“To Florida’s credit, you are fishing where the fish are right now. That is to say, the state is investing in infrastructure projects that are working with corporate site selection trends, not against them. Projects like the dredging of Port Everglades, the billion-dollar PortMiami Tunnel and investments at the ports of Tampa and Manatee are in tune with new business opportunities coming out of the Panama Canal expansion and the trend towards intermodal rail.
“The state is taking the lead in these investments through its innovative Intermodal Logistics Center Infrastructure Support Program, designed to spur Florida’s trade through its seaports, airports, railroads and highway connectors. Not unlike what we have seen develop in California’s Inland Empire—millions of square feet of warehousing space designed to serve the container ports of L.A. and Long Beach—Florida will be seeing a new wave of distribution warehousing projects in its east, west and Gulf Coast interiors in sync with growing port traffic, whether related to the Panama Canal expansion or not.
“Don’t forget there are other drivers here, including new trade agreements on the horizon with Latin America and the huge one with the European Union. Canada has already sealed its EU (European Union) trade deal and if it wasn’t for the NSA (National Security Agency) snooping fallout in Europe, we may have already made that huge trans-Atlantic deal—one whose scale dwarfs NAFTA (North American Free Trade Agreement).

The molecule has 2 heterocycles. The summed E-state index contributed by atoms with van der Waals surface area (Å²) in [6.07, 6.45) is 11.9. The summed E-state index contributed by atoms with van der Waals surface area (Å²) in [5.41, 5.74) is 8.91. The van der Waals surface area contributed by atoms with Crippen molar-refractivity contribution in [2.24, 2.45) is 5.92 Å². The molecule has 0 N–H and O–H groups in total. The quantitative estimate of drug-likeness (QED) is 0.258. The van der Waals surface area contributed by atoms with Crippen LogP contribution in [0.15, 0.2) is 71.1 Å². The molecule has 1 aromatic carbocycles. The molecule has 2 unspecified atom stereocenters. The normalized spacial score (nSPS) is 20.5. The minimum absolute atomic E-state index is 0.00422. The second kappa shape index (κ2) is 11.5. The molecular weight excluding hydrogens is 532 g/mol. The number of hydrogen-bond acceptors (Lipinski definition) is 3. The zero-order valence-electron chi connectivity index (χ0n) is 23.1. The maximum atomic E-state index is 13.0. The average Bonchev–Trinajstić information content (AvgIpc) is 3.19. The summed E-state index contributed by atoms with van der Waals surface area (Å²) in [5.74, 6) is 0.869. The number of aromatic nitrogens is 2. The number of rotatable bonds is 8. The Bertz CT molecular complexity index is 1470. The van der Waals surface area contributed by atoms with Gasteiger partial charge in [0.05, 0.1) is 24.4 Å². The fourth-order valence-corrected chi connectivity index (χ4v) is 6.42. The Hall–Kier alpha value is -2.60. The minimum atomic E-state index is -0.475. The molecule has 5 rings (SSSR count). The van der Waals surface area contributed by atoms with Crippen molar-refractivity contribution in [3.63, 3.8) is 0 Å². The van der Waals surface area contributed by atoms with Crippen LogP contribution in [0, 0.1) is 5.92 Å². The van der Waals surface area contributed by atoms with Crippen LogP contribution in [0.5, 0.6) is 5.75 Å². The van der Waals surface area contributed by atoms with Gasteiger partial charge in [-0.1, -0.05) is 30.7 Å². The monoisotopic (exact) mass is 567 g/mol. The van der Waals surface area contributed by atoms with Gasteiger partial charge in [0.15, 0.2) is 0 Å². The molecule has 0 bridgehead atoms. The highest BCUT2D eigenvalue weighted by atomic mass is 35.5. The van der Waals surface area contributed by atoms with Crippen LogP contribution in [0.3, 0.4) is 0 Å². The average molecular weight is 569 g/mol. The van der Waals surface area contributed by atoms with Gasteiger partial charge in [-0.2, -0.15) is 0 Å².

“As for infrastructure, the presence of two major international airports, Tampa and Orlando, in your 23-county region is a major plus for our distribution clients seeking air freight services. Facilities at Orlando International Airport were instrumental in the recent relocation of National Air Cargo Holdings and its subsidiary, National Airlines, from Michigan to Orlando.”
Where do you see the greatest growth potential in the state of Florida in distribution/logistics—specific hot spots in state?
“First, distribution and logistics-related projects are a major growth sector nationally, within our firm and throughout the Southeast. We see great potential in Florida, especially within your centrally located Super Region, to attract new distribution industry investment and jobs.
“As for specific locations, I would identify a number of hot spots. First, many of our clients are trending to locations that provide ready access to intermodal rail terminals. Many of these are located at or near Florida’s major ports, including Tampa, Port Everglades, Jacksonville, Miami and Manatee. The Tampa port (newly renamed Port Tampa Bay) is especially in play now given new infrastructure projects there like the new (Interstate 4) I-4/ Selmon Expressway Connector and new intermodal rail investments by CSX, Kinder Morgan and Tampa Port Authority. The expanding Port Manatee Commerce Center is another distribution hot spot in your region.
“With escalating fuel and trucking costs, and with shipping representing the single-largest cost factor in the supply chain—far greater than real estate-related costs—our firm is counseling its warehousing clients to locate their regional distribution centers as close to intermodal rail ramps as possible, thus providing opportunities to reduce dependence on over-the-road transport and to achieve a greater utilization of lower cost and more environmentally friendly rail.